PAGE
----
The Fourth Circuit remanded Mascio because the hypothetical the ALJ posed to the VE-and the corresponding RFC assessment-did not include any mental limitations other than unskilled work, despite the fact that, at step three of the sequential evaluation, the ALJ determined that the claimant had moderate difficulties in maintaining concentration, persistence, or pace. Mascio, 780 F.3d at 637-38. The Fourth Circuit specifically held that it “agree[s] with other circuits that an ALJ does not account for a claimant’s limitations in concentration, persistence, and pace by restricting the hypothetical question to simple, routine tasks or unskilled work.” Id. at 638 (quoting Winschel v. Comm’r of Soc. Sec., 631 F.3d 1176, 1180 (11th Cir. 2011)) (internal quotation marks omitted). In so holding, the Fourth Circuit emphasized the distinction between the ability to perform simple tasks and the ability to stay on task, stating that “[o]nly the latter limitation would account for a claimant’s limitation in concentration, persistence, or pace.” Id. Although the Fourth Circuit noted that the ALJ’s error might have been cured by an explanation as to why the claimant’s moderate difficulties in concentration, persistence, or pace did not translate into a limitation in the claimant’s RFC, it held that absent such an explanation, remand was necessary. Id.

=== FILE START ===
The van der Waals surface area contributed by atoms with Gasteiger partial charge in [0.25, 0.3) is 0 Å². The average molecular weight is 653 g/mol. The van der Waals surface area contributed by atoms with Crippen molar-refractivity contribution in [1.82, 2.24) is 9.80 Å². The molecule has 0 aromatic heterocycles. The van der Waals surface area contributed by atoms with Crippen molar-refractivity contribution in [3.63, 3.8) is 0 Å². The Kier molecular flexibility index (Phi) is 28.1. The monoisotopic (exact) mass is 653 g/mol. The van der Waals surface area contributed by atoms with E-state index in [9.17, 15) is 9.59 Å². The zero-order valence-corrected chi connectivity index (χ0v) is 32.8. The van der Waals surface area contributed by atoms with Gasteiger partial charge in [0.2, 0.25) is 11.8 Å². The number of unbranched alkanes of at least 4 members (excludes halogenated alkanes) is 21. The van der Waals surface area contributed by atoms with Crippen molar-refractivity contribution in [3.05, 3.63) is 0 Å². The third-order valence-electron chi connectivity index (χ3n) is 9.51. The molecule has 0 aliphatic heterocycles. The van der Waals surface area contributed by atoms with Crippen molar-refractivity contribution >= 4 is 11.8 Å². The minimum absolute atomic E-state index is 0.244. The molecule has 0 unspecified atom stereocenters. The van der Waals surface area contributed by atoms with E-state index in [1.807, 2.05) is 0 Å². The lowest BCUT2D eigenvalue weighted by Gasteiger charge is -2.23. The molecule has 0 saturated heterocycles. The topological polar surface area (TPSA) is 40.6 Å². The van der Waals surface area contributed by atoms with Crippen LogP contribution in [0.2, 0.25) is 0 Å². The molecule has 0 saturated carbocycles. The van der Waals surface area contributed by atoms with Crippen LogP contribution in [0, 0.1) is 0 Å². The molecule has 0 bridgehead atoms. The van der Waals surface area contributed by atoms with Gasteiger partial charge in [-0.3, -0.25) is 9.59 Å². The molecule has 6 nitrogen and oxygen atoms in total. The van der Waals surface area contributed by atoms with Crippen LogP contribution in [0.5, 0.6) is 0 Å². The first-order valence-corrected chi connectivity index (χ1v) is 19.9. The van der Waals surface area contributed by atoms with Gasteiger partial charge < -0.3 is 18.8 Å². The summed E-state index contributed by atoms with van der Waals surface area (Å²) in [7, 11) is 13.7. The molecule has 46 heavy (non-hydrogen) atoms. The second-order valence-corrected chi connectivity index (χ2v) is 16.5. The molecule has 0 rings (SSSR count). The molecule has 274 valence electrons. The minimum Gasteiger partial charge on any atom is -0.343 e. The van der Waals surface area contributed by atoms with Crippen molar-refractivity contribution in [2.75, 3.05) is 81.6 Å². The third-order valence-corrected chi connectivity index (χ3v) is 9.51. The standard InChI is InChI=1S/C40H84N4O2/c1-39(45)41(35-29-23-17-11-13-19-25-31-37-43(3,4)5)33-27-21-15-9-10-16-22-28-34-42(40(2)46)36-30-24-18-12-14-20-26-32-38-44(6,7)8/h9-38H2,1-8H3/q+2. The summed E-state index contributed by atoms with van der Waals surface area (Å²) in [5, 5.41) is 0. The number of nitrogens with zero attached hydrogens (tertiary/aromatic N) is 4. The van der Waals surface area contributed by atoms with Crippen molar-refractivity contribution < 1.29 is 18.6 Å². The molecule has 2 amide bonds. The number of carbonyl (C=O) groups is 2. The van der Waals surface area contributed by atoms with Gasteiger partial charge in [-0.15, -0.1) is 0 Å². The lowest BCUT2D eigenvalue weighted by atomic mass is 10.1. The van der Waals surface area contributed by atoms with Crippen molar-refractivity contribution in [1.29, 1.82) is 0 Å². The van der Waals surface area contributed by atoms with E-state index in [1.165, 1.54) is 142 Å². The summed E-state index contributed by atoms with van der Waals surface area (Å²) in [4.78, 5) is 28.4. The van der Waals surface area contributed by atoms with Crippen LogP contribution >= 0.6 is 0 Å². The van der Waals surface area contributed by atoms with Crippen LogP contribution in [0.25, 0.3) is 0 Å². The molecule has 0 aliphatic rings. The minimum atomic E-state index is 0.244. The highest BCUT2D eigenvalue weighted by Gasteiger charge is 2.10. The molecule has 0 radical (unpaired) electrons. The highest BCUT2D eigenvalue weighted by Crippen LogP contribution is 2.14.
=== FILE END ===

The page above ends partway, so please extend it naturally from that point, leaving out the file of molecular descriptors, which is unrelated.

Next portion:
Unlike in Mascio, the ALJ in this case imposed several limitations specifically designed to address Mr. Lathan’s difficulties with concentration, persistence, or pace. The ALJ specified that Mr. Lathan’s work “should not be production-paced and should not include productions [sic] standards, judgment changes, and/or frequent general changes to the routine work environment.” (Tr. 17). In light of those restrictions to address Mr. Lathan’s moderate limitations, remand under Mascio is unwarranted.